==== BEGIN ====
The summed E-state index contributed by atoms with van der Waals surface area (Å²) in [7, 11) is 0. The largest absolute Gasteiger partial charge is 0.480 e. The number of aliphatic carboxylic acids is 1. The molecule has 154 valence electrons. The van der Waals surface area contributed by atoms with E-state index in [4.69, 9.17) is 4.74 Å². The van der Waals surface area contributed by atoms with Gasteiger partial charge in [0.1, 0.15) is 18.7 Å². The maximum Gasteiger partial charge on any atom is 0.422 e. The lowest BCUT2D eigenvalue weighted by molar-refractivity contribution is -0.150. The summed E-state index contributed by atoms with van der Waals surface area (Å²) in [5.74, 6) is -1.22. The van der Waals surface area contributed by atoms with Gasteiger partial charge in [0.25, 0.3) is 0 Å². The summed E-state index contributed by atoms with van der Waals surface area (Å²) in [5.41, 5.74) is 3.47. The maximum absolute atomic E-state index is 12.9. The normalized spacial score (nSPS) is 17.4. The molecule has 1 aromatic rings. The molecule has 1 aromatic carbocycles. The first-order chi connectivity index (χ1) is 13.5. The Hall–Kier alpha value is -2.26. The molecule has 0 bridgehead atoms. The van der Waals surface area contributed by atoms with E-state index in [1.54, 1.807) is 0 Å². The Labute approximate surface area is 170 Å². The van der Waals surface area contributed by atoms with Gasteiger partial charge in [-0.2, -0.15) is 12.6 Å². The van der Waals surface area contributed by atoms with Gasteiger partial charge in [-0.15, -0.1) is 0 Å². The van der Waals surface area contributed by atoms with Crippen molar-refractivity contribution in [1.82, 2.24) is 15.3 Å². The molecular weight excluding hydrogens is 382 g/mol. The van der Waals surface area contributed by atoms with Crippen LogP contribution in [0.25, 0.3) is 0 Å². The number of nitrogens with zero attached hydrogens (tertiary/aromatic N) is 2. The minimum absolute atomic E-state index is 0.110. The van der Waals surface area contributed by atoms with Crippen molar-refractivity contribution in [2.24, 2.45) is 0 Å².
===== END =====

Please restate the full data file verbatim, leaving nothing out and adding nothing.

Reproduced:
The summed E-state index contributed by atoms with van der Waals surface area (Å²) in [7, 11) is 0. The largest absolute Gasteiger partial charge is 0.480 e. The number of aliphatic carboxylic acids is 1. The molecule has 154 valence electrons. The van der Waals surface area contributed by atoms with E-state index in [4.69, 9.17) is 4.74 Å². The van der Waals surface area contributed by atoms with Gasteiger partial charge in [0.1, 0.15) is 18.7 Å². The maximum Gasteiger partial charge on any atom is 0.422 e. The lowest BCUT2D eigenvalue weighted by molar-refractivity contribution is -0.150. The summed E-state index contributed by atoms with van der Waals surface area (Å²) in [5.74, 6) is -1.22. The van der Waals surface area contributed by atoms with Gasteiger partial charge in [0.25, 0.3) is 0 Å². The summed E-state index contributed by atoms with van der Waals surface area (Å²) in [5.41, 5.74) is 3.47. The maximum absolute atomic E-state index is 12.9. The normalized spacial score (nSPS) is 17.4. The molecule has 1 aromatic rings. The molecule has 1 aromatic carbocycles. The first-order chi connectivity index (χ1) is 13.5. The Hall–Kier alpha value is -2.26. The molecule has 0 bridgehead atoms. The van der Waals surface area contributed by atoms with E-state index in [1.54, 1.807) is 0 Å². The Labute approximate surface area is 170 Å². The van der Waals surface area contributed by atoms with Gasteiger partial charge in [-0.2, -0.15) is 12.6 Å². The van der Waals surface area contributed by atoms with Gasteiger partial charge in [-0.15, -0.1) is 0 Å². The van der Waals surface area contributed by atoms with Crippen molar-refractivity contribution in [1.82, 2.24) is 15.3 Å². The molecular weight excluding hydrogens is 382 g/mol. The van der Waals surface area contributed by atoms with Crippen LogP contribution in [0.25, 0.3) is 0 Å². The number of nitrogens with zero attached hydrogens (tertiary/aromatic N) is 2. The minimum absolute atomic E-state index is 0.110. The van der Waals surface area contributed by atoms with Crippen molar-refractivity contribution in [2.24, 2.45) is 0 Å².